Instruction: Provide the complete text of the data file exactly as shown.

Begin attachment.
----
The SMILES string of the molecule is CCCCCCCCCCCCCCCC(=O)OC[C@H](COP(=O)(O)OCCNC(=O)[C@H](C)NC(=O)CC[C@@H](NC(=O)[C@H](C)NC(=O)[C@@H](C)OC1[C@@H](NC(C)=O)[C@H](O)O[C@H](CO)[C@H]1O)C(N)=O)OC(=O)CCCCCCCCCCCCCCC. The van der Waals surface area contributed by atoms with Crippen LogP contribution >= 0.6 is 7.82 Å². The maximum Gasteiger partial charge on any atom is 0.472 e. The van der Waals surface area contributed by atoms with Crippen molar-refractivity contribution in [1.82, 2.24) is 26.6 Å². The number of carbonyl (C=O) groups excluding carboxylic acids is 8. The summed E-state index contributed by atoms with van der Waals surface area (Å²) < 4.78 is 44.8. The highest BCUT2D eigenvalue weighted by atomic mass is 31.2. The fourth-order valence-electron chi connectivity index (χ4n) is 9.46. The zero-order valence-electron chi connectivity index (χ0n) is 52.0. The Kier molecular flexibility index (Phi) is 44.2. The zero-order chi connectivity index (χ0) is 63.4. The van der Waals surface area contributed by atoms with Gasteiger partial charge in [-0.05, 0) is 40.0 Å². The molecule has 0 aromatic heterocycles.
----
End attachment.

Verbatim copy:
The SMILES string of the molecule is CCCCCCCCCCCCCCCC(=O)OC[C@H](COP(=O)(O)OCCNC(=O)[C@H](C)NC(=O)CC[C@@H](NC(=O)[C@H](C)NC(=O)[C@@H](C)OC1[C@@H](NC(C)=O)[C@H](O)O[C@H](CO)[C@H]1O)C(N)=O)OC(=O)CCCCCCCCCCCCCCC. The van der Waals surface area contributed by atoms with Crippen LogP contribution >= 0.6 is 7.82 Å². The maximum Gasteiger partial charge on any atom is 0.472 e. The van der Waals surface area contributed by atoms with Crippen molar-refractivity contribution in [1.82, 2.24) is 26.6 Å². The number of carbonyl (C=O) groups excluding carboxylic acids is 8. The summed E-state index contributed by atoms with van der Waals surface area (Å²) < 4.78 is 44.8. The highest BCUT2D eigenvalue weighted by atomic mass is 31.2. The fourth-order valence-electron chi connectivity index (χ4n) is 9.46. The zero-order valence-electron chi connectivity index (χ0n) is 52.0. The Kier molecular flexibility index (Phi) is 44.2. The zero-order chi connectivity index (χ0) is 63.4. The van der Waals surface area contributed by atoms with Gasteiger partial charge in [-0.05, 0) is 40.0 Å². The molecule has 0 aromatic heterocycles.